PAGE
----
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An investigation into a sustainable AMS food delivery system Cheng, Kong; Jiang, Xuan; Meysamifard, Mohammad; Petersen, Kevin Apr 11, 2014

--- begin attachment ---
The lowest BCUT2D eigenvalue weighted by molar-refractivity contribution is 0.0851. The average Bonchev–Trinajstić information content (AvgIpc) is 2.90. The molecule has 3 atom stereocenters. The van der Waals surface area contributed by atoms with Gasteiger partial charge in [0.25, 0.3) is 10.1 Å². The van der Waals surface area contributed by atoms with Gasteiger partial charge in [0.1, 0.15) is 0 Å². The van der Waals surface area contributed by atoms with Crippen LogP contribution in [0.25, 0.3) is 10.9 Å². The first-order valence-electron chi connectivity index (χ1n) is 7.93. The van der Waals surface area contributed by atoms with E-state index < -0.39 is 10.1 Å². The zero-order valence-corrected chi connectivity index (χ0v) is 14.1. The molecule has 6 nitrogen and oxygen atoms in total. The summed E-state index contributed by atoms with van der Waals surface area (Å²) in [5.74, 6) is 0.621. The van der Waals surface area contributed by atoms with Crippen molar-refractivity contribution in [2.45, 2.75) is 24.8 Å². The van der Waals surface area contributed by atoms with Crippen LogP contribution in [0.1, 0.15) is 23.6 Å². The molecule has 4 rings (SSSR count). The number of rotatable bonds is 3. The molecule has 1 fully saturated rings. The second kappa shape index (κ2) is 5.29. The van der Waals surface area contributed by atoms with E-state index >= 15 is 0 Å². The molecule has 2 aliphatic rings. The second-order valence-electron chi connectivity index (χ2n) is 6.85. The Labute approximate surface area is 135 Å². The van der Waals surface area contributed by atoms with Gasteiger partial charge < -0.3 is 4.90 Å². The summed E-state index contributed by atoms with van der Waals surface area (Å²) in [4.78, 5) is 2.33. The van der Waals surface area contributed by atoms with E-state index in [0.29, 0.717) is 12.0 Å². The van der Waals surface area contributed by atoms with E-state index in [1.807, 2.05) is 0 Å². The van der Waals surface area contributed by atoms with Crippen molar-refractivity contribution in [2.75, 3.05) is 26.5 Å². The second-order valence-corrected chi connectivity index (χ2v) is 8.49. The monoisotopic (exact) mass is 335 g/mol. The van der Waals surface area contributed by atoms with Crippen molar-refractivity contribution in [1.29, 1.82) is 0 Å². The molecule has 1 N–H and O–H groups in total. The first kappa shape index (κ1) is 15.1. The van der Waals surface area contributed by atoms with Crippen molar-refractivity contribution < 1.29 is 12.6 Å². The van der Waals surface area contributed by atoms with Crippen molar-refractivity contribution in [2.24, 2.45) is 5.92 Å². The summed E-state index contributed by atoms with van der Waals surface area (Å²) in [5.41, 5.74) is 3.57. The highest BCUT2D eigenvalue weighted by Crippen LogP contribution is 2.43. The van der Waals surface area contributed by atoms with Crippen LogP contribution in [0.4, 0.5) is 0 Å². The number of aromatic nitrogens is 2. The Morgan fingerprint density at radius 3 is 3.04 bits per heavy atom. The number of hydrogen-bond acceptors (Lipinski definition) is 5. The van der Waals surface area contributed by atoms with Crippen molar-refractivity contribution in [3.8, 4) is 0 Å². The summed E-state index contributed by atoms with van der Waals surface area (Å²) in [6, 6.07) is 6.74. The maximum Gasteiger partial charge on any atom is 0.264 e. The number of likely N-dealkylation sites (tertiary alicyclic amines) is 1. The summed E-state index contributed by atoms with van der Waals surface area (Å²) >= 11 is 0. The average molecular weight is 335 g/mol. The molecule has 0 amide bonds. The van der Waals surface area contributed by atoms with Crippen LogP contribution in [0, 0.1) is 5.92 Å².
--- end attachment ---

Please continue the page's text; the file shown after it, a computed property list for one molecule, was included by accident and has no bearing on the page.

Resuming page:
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 UBC Social Ecological Economic Development Studies (SEEDS) Student ReportKevin Petersen, Kong Cheng, Mohammad Meysamifard, Johnny Xuan JiangAn Investigation into a Sustainable AMS Food Delivery SystemAPSC 262April 11, 201410341638University of British Columbia Disclaimer: “UBC SEEDS provides students with the opportunity to share the findings of their studies, as well as their opinions, conclusions and recommendations with the UBC community. The reader should bear in mind that this is a student project/report and is not an official document of UBC. Furthermore readers should bear in mind that these reports may not reflect the current status of activities at UBC. We urge you to contact the research persons mentioned in a report or the SEEDS Coordinator about the current status of the subject matter of a project/report”.  1         An Investigation into a Sustainable AMS Food Delivery System   Prepared by  Kong Cheng Xuan Jiang Mohammad Meysamifard Kevin Petersen      APSC 262: Technology and Society II  For Professor Paul Winkelman  Submitted April 11th, 2014 2  Abstract The new SUB at UBC will be completed December 2014 and is attempting to achieve LEED Platinum certification, a title given to the most sustainable buildings in the world. Not only should this certification refer to the materials used to construct the building and the construction process itself, but it should also influence the operations of the building and its businesses. The current delivery system used by AMS Food and Beverage to transport food throughout the campus is a gasoline powered vehicle. The primary stakeholder for this project, Collyn Chan, the sustainability coordinator of the new SUB, is concerned with the carbon emission of this vehicle and is requesting a recommendation for a more environmentally friendly vehicle to replace the current food delivery vehicle. This task is being investigated by a group of students currently enrolled in APSC 262, whom will determine an environmentally friendly vehicle option that can suitably serve as a food delivery vehicle for AMS Food and Beverage.  This report describes a TBL analysis to evaluate which environmentally friendly vehicle would be the most suitable option as a delivery vehicle for AMS Food and Beverage. The three vehicle options compared in this report are a manual bicycle, a fully electric scooter and a fully electric car. Through the TBL analysis, the environmental, economic and social impacts associated with each vehicle’s capability to deliver food were compared.  Additionally, the stakeholder also required that the vehicle recommendation be able to travel across campus in a timely manner, protect the deliverer and the food cargo from Vancouver’s weather throughout the entire calendar year and be able to carry at least 100 boxes of pizza in one trip. Only vehicles which were deemed to be relatively environmentally friendly and that met the constraints listed by the project stakeholder were considered in the TBL analysis; any other options were ruled out in a primary stage of the investigation.  The result of the TBL analysis of the vehicle options considered determined that a fully electric car, such as the Smart Fortwo Electric Drive, or the Nissan Leaf 2014 SV, would be ideal for delivering food items throughout campus. The recommendation given by this report is that AMS Food and Beverage should replace their current gasoline powered food delivery vehicle with more environmentally friendly fully electric vehicles.   3  Table of Contents Section Page List of Illustrations 3 Glossary 3 List of Abbreviations 4 1.0 Introduction 5 2.0 Environmental Factors 6 2.1 Emissions and Energy Consumption 6 2.2 Life Cycle Assessment and Disposal 6-7 3.0 Economic Factors 8 3.1 Purchase Cost 8 3.2 Regular Repair, Maintenance and Fuel Cost 9 3.3 Long Term Forecast 9 4.0 Social Factors 10 4.1 Labour Requirements 10 4.2 Training Requirements 10 4.3 Community Reception 10-11 5.0 Conclusion and Recommendations 12-13 References 15  List of Illustrations Figure 1: Life cycle environmental impacts of NiMH, NCM and LFP batteries 8  Glossary Salvage value The estimated value that an asset will realize upon its sale at the end of its useful life. City car A city car (also known as urban car or mini) is a small car intended for use primarily in an urban area.   4   List of Abbreviations AMS Alma Mater Society APSC Applied Science BEV Battery-Powered Car ICEV Internal Combustion Engine Car LEED Leadership in Energy and Environmental Design LFP Iron Phosphate Lithium-ion NCM Nickel Cobalt Manganese Lithium-ion NiMH Nickel Metal Hydride SUB Student Union Building TBL Triple Bottom Line UBC University of British Columbia   5  1.0 Introduction Our project is to investigate a new, sustainable delivery system for AMS Food and Beverage. The primary stakeholder for this project is Collyn Chan, the sustainability coordinator of the new SUB. One of the objectives of the new SUB is to earn and maintain a certification of LEED Platinum (“Naming Our SUB”, 2014), the highest rating given for sustainable design, construction, operation, and maintenance of sustainable buildings (“LEED”, 2014). The sustainability of the new SUB building is not limited to its design and construction, but also includes the operations of the building and the businesses contained therein, and their respective impacts and interactions with the surrounding campus community. The focus of our project is to investigate and recommend a sustainable method of food delivery for the AMS Food and Beverage business within the new SUB. The recommended method of delivery should be economically viable and be more environmentally friendly that the current delivery system, meeting the standards of the new SUB for sustainable operations.  Our goal is to find a sustainable method of delivering food from the new SUB building to various buildings on the UBC Vancouver campus during breakfast, lunch and dinner times, and both during and after regular working hours. To accomplish this goal, we must evaluate various vehicle options utilising a TBL analysis and determine which option is the best option for AMS Food and Beverage to acquire for its deliveries across campus. The factors that should be considered for each vehicle include the environmental impact of the construction and operation of the vehicle, as well as how to provide a convenient, affordable service to UBC students and staff that order food to be delivered. Additionally, the stakeholder requires that the vehicle to be recommended be able to access the roads on UBC campus, and the vehicle should protect both the delivery person and the cargo from the weather, and should be able to operate for the entire calendar year. Furthermore, the stakeholder requires that the vehicle be capable of transporting up to 100 pizzas in one trip, having a cargo hold with dimensions of four feet by four feet by five feet.  Our report will compare three different types of vehicles and recommend to our stakeholder the one that is most suited to deliver food from the new SUB to various locations about the UBC campus. The three vehicles compared in this report are a fully electric car, a fully electric scooter and a manual bicycle, with the last two options requiring some form of wagon to tow the cargo. These three vehicles were selected for the final investigation due to all having zero direct carbon emission; this was a large factor in selecting the top candidates, as this standard is in keeping with the new SUB’s goal for LEED Platinum.  The TBL analysis will be used as a measure of sustainability and viability for each vehicle. In the following sections of the report, the environmental impacts, economic impacts, and social impacts of each vehicle will be compared to determine our recommendation. Section 2.0 will compare the environmental factors of each vehicle, Section 3.0 will consider the economic factors of each vehicle, and Section 4.0 will examine the social factors of each vehicle. Finally, the report will compare each vehicle to the requirements and constraints set forth by the stakeholder and review the environmental, economic and social analyses of the previous sections to determine the ideal vehicle to recommend to our stakeholder.  6  2.0 Environmental Factors The environmental assessment of the vehicle options for a new delivery system for AMS Food and Beverage is a very important consideration to determine a final recommendation; if a vehicle option will not be sustainable enough to conform to the policies of the new SUB and its LEED certification, then it should not be recommended. This section investigates the prominent environmental aspects of the vehicle options being considered for recommendation; the aspects considered are emissions, energy consumption life cycle and disposal of the vehicle.  2.1 Emissions and Energy Consumption Air emission is a prominent index defining the sustainability of the vehicle fuel and design types.  As the UBC new SUB project is projected to be LEED Platinum for sustainable design (“Naming Our SUB”, 2014), all operations within the new SUB and AMS services are expected to be sustainable as well, including the delivery of food on campus. Many design variables and frameworks affect vehicle air emission and energy consumption including fuel types, motor engine technologies, aerodynamics and vehicle weight.  The solution to the current conventional method of vehicle design should be a combination of light-weight design and a fuel efficient engine; this class of vehicle would reduce air emission significantly (McAuley, 2003). The preferred materials used in the production of these lightweight vehicles are plastics and composites instead of heavy, metal based structures. In addition, contrary to expectations, lightweight metals such as aluminum, magnesium, new ultra strength steels, and hybrid composites could be used for manufacturing of the lightweight vehicles to improve the development and architecture design of the vehicles.  The main pollutants created by the usage phase of the automobile life cycle include carbon monoxide (CO), Nitrogen oxides, Sulfur dioxide and volatile organic compounds (VOC) (McAuley,2003). One third of the energy consumption and emission in the United States is from vehicle use, which is a reflection of the problem posed in this project. Fully electric vehicles have zero fluid emission and do not produce greenhouse gases; it is for this reason that only electric vehicles and manual bicycles were selected as options for the TBL analysis of this report.  2.2 Life Cycle Assessment and Disposal A life cycle assessment is an analysis tool to assess the environmental impacts associated with all stages of a products life from production to disposal. When a product is evaluated for its environmental sustainability, the production and disposal of the product must also be considered, as those processes also have byproducts that may be as harmful to the environment, if not more so.  To determine if an electric vehicle is appropriate to replace the current AMS food delivery vehicle, the materials and components of the vehicle must be examined for their environmental impacts, specifically the battery and electronics. Below, Figure 1 shows a comparison of LFP, 7  NCM, and NiMH batteries; the figure shows that NiMH batteries have largest impact, followed by NCM and LFP, respectively (Majeau-Bettez , Hawkins, and Strømman , 2011). Examining the figure below shows that the Lithium ion batteries have less of a harmful impact on the environment, with LFP batteries have the lesser impact of the two; this is due to a greater lifetime expectancy and less harmful material choices. In conclusion, any electric vehicles to be recommended should utilise LFP battery technologies instead of NCM or NiMH.   Figure 1: Life cycle environmental impacts of NiMH, NCM and LFP batteries  8  3.0 Economic Factors The economic factors to be considered should be those that deal with the monetary bottom line and cash flow of the delivery service; these factors could be income or expenditures, taxes, business, employment, and business diversity factors (Slaper & Halls, 2011). The economic factors examined in this report are the factors that concern financial feasibility and financial sustainability. Although the project requirements do not include a specific budget for the new food delivery vehicle, this report examines the financial concerns when making a capital investment. This report considers the purchase cost, regular repair, maintenance and fuel costs, and a long term forecast for each vehicle option.  3.1 Purchase Cost The purchase cost is one of the largest costs associated with the vehicles and also affects the salvage value, which will be examined in section 3.3. In this context, the purchase cost of a vehicle refers to the purchasing price of the delivery vehicle; the unit price of each vehicle option is based on public information released by its dealer or provider. Since each type of vehicle may have a variety of models, and consequently prices, this analysis will be based on the most suitable model chosen from each type of vehicle.  The unit price for a bicycle ranges from as low as $150 up to $10,000 or even higher. The most common 21.5'' frame size bicycles with hydraulic disc brakes, proper suspension lockout and 8 speed shifter cost from $650 to $750. These features are deemed to be either safety related or necessary in terms of workload. It is also worth noting that each bicycle will need to be upgraded in order to transport the delivery cargo; after upgrading, its maximum load capacity, in the measure of number of pizzas, is five 12'' pizzas or one cubic foot (Coup-on-a-box, 2014).  The unit price for an electric scooter is approximately $1400 to $1700 with minimum features. Some of the electric scooters are sold with built-on rack, which may save the cost for upgrading, However, its load capacity is similar to that of a bicycle, as their mechanical structures are not fundamentally different.  For an electric vehicle, the unit price has a very large fluctuation; an electric Smart car starts from $27,000, whereas a Tesla S model costs at least $70,000 (Mercedes-Benz Canada Inc.,2014). A city car would be sufficient for the purposes of this project, and are much more financially viable. Therefore, the price of a Smart car will be used in calculation. The Smart Fortwo Electric Drive is designed for a capacity of two people with a passenger volume of 46 cubic feet in addition to its 8 cubic feet of trunk volume (The Car Connection, 2014).   Based on the cargo volumes listed above, to fulfill the cargo requirements of the project, AMS Food and Beverage would require 80 to 100 bicycles or electric scooters, or 2 electric city cars. The total purchase cost of bicycles is $56,000 to $70,000; for electric scooters the minimum total cost is $112,000; and for electric city cars the total cost is $54,000.  In conclusion, in terms of purchase cost, it would be optimal to recommend electric city cars as the new food delivery vehicle. 9   3.2 Regular Repair, Maintenance and Fuel Cost The purchase cost of the vehicles is not the only major factor when examining the financial impacts of a vehicle; one must also consider the costs incurred from daily operations, such as repair, maintenance, and fuel costs.  The fuel cost of each vehicle option will be minimal, due to the nature of the options selected for analysis. The electricity cost for electric cars and electric scooters is much less than that of gasoline, and the distance to be traveled for a single delivery is relatively small compared to the maximum range of the electric vehicles.   The repair cost of electric vehicles is estimated to be greater than the repair cost for scooters or bicycles due to the increased complexity of the system. Further, while it is possible for regular staff to repair bicycles or electric scooters, it requires a professional technician or mechanic to repair an electric car given the complexity of the car system.  3.3 Long Term Forecast The salvage value of an asset is the remaining value of the specific model of vehicle examined in Section 3.1. The lifetime of each vehicle is arbitrarily chosen as 3 years and the salvage value of each type of vehicle will be its market value 3 years after purchase.  According to various used car market offerings, the market price for a 2010 or 2011 Smart Fortwo ranges from $10,000 to $14,000. Conversely, a uniform price for a 3-year-old bicycle or scooter is difficult to obtain, as not many are listed; it is doubtful that there is any noteable salvage value left in these vehicles. In terms of the salvage value of each vehicle option, electric cars are recommended.   10  4.0 Social Factors  Since the AMS is an organization run for students by students, the key social factors that impact the decision of a new delivery vehicle are those that pertain to student interests. Examples of these factors include timeliness of delivery, cost for delivery, and student job opportunities. With these factors in mind, students should be able to quickly and easily place and receive their order for minimal cost, if any. Furthermore, the delivery person operating the vehicle should be a student, if possible, and the position should be available to any person, regardless of age, race, gender, etc. 4.1 Labour Requirements When choosing an appropriate vehicle to transport potentially large amounts of cargo, the operator should not need to physically exert themselves more than a reasonable amount, as this will restrict the possible applicants and could potentially lead to injury. Although a manual bicycle with a wagon might easily pull a wagon with some cargo, if the wagon is fully loaded, this will put extra strain on the delivery person, whom then may need to carry the heavy load inside a building, possibly up many flights of stairs.  In this case, one of the electric vehicles would be a better solution for transporting large amounts of cargo across campus. The electric scooter has a slight advantage is this respect, as the smaller profile may allow it to park closer to the entrance of the destination building. 4.2 Training Requirements Another limiting factor on the eligibility of potential applicants is the need for special training not offered by the employer. In this case, the eligibility of student applicants for the delivery person role is restricted by the requirement of a driver’s license to operate the electric vehicles. To be legally allowed to operate the electric car or electric scooter, the delivery person is required to hold, at minimum, a valid class 7 license. 4.3 Community Reception Finally, possibly one of the strongest social factors affecting the recommendation for AMS Food and Beverage is the community reception. If the community is unhappy with the service being offered, they will not continue to use it.  One very important requirement of a delivery service is that the delivery must be made very quickly. Food is a very volatile good; as time goes by, the order item will start to lose value very quickly, and the longer any customer is required to wait, the less pleased they will be with the service, and they will become more likely to stop using the service. Depending on the routes available, any of the vehicles could have an advantage over the other options, but if special permissions are allowed for the electric car to drive on restricted roads across campus, then the advantage of the scooter and bicycle decrease drastically.  Another requirement of a delivery service is that if there is a cost to the customer, that cost should be minimal. This is especially true when one considers the size of UBC campus; if the 11  cost of delivery is above a certain price point, the customer will travel the relatively short distance to pick up their order.   12  5.0 Conclusion and Recommendations A new, sustainable delivery system for AMS Food and Beverage is required to ensure that the operations of the new SUB are as sustainable as the design and construction of the building itself, which is projected to attain LEED Platinum certification (“Naming Our SUB”, 2014), the highest rating given for sustainable design, construction, operation, and maintenance of sustainable buildings (“LEED”, 2014). This report will recommend a new vehicle option to conduct deliveries of food items to various locations throughout the UBC Campus. The recommended method of delivery should be economically viable and be more environmentally friendly that the current delivery system.  The project stakeholder requires that the vehicle to be recommended be able to access the roads on UBC campus, should be able to operate for the entire calendar year, and should protect both the delivery person and the cargo from weather conditions. The vehicle options selected for the TBL analysis all meet these requirements, with the bicycle and scooter options being more susceptible to weather conditions and offering less protection to the rider. The vehicle should also be capable of transporting up to 100 pizzas in one trip, having a cargo hold with dimensions of four feet by four feet by five feet. The electric car option may not have sufficient space for an order of this magnitude in one trip, but the stakeholder can investigate more spacious options for a larger delivery, or operating in multiple trips; the bicycle and scooter options will require some form of trailer to transport this much cargo, which will be an additional cost to AMS Food and Beverage.  In addition to ensuring that the vehicle options conform to the requirements set forth by the project stakeholder, the vehicle options were compared using a TBL analysis, investigation the environmental, economic and social impacts of each option. The vehicles chosen for analysis are all very similar in their environmental impacts; all of them have zero greenhouse gas emissions and do not rely on a fuel source other than electricity or manual power.   Aside from the requirement that the vehicle recommendation be environmentally sustainable, the recommended vehicle must also be financially viable. Although the electric car option has a higher unit price point, and a fuel cost associated with it, it also has a salvage cost and has no need for an additional trailer to carry the cargo for deliveries. Furthermore, the electric car can travel a further distance on a single charge and recharges more quickly than an electric scooter.  Through the social analysis, it is clear that all options have similar benefits and drawbacks; they all must be able to deliver the food items quickly and for a minimal cost to the customer. The main social drawback of the bicycle is the physical exertion required by the delivery person, whereas the other vehicle options require a valid driver’s license. The reduction in labour requirements is a more influential factor, as it acts as a variable cost to the employee, whereas the license is a one time investment, which many students may already possess before enrolling at UBC.  Based on the results of the TBL analysis of the vehicle options considered, we have determined that a fully electric car, such as the Smart Fortwo Electric Drive, or the Nissan Leaf 2014 SV, 13  would be ideal for delivering food items throughout campus. This is due to the range and charging times of the electric vehicles, as well as the social factors discussed above. We recommend that AMS Food and Beverage investigate specific models of electric vehicles to replace the current food delivery vehicle, as this report focuses primarily on categories of delivery vehicle options.   14  References  Coup-on-a-box. (2014). Standard Couponabox Pizza Box. Retrieved April 10, 2014, from  Hsu, C., Hung, S., & Li, H. (2007, May). Vehicle routing problem with time-windows for  perishable food delivery. Journal of Food Engineering. 80, 465–475.  LEED. (2014). U.S. Green Building Council. Retrieved April 10, 2014, from  Mercedes-Benz Canada Inc.(2014). The smart fortwo electric drive. Retrieved April 10, 2014,  from  Majeau-Bettez, G., Hawkins,T.R., and Hammer, Strømman. (2011). Life Cycle Environmental  Assessment of Lithium-Ion and Nickel Metal Hydride Batteries for Plug-In Hybrid and  Battery Electric Vehicles. Environmental Science & Technology. 45, 4548 – 4554. Retrieved April 7, 2014.  McAuley, John W. (2003). Global Sustainability and Key Needs in Future Automotive Design.  Environmental Science & Technology. 37, 5414 – 5416. Retrieved April 7, 2014.  Naming our SUB. (2014). My New Sub AMS UBC New Sub Project RSS. Retrieved April 10,  2014, from  Slaper, T., & Hall, T. (2011). The Triple Bottom Line: What Is It and How Does It Work?. The Triple Bottom Line: What Is It and How Does It Work?. Retrieved April 10, 2014, from  The Car Connection (2014). 2013 Smart fortwo - Dimensions. Retrieved April 10, 2014, from  The University of British Columbia. (2014).Initiatives. Retrieved February 26, 2014, from